Graduate School recognizes over 40 new NSF GRFP recipients

By: Katya Hrichak,  Cornell Chronicle
December 6, 2021

Forty-four graduate students have been selected as new National Science Foundation Graduate Research Fellowship Program (NSF GRFP) fellows. These new fellows join Cornell’s community of nearly 200 fellows currently on campus.

The NSF offers approximately 2,000 fellowships per year to research-based master’s and doctoral students pursuing study in NSF-supported science, technology, engineering and math disciplines at accredited U.S. institutions. In 2020, the NSF GRFP received over 13,000 applications.

As part of the five-year fellowship, students receive three years of financial support including an annual stipend of $34,000, as well as access to professional development opportunities. Fellows’ institutions receive a cost of education allowance of $12,000.

“The NSF GRFP is highly competitive, and we are incredibly proud of all of our Cornell fellows,” said Kathryn J. Boor, dean of the Graduate School and vice provost for graduate education. “We are excited to see what this funding enables our students to accomplish and discover.”

For many graduate students, the NSF GRFP provides flexibility to explore research interests without the distraction of teaching or securing funding.

“The GRF provides me with the freedom to investigate topics that I find important without the stress of securing project-specific funding,” said civil and environmental engineering doctoral student Trevor Amestoy, who began his program with the fellowship in place.

The fellowship has allowed ecology and evolutionary biology doctoral candidate David Esparza to pursue additional interests, both within and beyond his studies.

“The NSF GRFP has provided me with the freedom and time to pursue opportunities that further my scholarship and service and allow me to mentor undergraduate students at Cornell,” he said. “I feel fortunate to have already started participating in research collaborations and service opportunities that I would not have been able to do otherwise.”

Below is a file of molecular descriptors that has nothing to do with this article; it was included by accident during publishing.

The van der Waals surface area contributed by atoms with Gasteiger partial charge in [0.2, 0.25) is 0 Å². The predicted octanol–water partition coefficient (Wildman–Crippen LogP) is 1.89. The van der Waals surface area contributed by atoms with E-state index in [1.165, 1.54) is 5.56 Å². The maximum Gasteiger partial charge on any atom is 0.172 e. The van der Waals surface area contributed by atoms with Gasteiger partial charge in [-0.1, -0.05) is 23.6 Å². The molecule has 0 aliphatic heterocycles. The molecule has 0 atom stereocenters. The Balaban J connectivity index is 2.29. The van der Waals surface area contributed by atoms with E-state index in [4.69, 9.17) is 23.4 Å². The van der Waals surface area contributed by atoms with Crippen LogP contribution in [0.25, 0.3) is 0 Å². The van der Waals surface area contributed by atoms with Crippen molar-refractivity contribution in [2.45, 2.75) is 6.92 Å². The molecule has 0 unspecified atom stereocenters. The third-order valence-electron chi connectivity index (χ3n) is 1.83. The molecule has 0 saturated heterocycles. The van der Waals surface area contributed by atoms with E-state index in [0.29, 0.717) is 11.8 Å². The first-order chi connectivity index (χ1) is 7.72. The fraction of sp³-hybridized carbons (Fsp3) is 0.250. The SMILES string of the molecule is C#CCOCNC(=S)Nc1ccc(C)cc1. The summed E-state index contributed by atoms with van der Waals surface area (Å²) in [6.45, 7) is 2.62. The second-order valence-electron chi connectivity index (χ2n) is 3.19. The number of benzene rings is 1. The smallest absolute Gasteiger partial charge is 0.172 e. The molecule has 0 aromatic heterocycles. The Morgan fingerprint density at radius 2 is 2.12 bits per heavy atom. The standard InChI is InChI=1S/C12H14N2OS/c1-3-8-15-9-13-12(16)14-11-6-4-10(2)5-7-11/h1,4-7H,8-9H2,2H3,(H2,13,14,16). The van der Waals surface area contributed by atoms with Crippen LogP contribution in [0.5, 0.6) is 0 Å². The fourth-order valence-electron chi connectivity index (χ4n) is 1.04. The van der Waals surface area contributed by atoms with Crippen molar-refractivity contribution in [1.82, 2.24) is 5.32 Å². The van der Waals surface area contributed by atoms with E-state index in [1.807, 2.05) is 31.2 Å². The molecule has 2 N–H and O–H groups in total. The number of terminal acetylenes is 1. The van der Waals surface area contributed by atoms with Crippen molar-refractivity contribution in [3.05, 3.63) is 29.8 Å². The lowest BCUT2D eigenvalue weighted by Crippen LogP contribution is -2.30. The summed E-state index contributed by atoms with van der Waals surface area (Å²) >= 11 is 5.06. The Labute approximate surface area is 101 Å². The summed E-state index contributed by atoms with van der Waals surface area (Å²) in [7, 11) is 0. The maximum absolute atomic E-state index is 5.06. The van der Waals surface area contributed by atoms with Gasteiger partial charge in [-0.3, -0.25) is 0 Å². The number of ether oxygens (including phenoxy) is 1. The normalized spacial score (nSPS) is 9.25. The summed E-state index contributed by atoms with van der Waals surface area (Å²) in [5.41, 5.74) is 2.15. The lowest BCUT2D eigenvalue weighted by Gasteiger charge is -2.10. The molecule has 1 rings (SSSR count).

Anna Whittemore, a doctoral student in anthropology, attended a Graduate School-hosted NSF fellowship panel discussion with past recipients, which helped guide her in the application process.

Anna Whittemore

“In the social sciences, applying to the fellowship program is less common than in the natural sciences. It was really helpful to hear the panelists’ tips for making your application stand out from the crowd,” she said.

Graduate students can apply for the NSF GRFP prior to attending graduate school, unlike most other fellowships of its kind. To be eligible, students must intend to enroll or be enrolled in an eligible field of study.

In the weeks leading up to submission deadlines, the Graduate School provides workshops for current students looking to apply for the NSF GRFP or a host of other external fellowships.

“Our graduate students are very talented and ambitious,” said Jan Allen, associate dean for academic and student affairs. “We provide workshops as well as information and consultation sessions to ensure they are as prepared as possible to submit successful applications.”

Several of this year’s recipients attended these workshops prior to applying to the NSF GRFP.

“I attended a Graduate School fellowship preparation workshop, and it provided me specific details about what reviewers were looking for. I believe this was critical to my success in receiving a NSF GRF,” said Erik Bidstrup, doctoral student in chemical engineering. “These details included how to frame intellectual merit in a convincing way and what the broader impact criteria really means for one’s personal statement and proposed research project.”

In addition to the annual fall fellowship workshops, the Graduate School offers various programs throughout the year to support students’ writing goals. Visit the Office of Academic and Student Affairs webpage for information on writing boot camps, graduate write-ins, the Productive Writer and Productive Fellowship writer newsletters and more.

Read the story in the Cornell Chronicle.


  David Esparza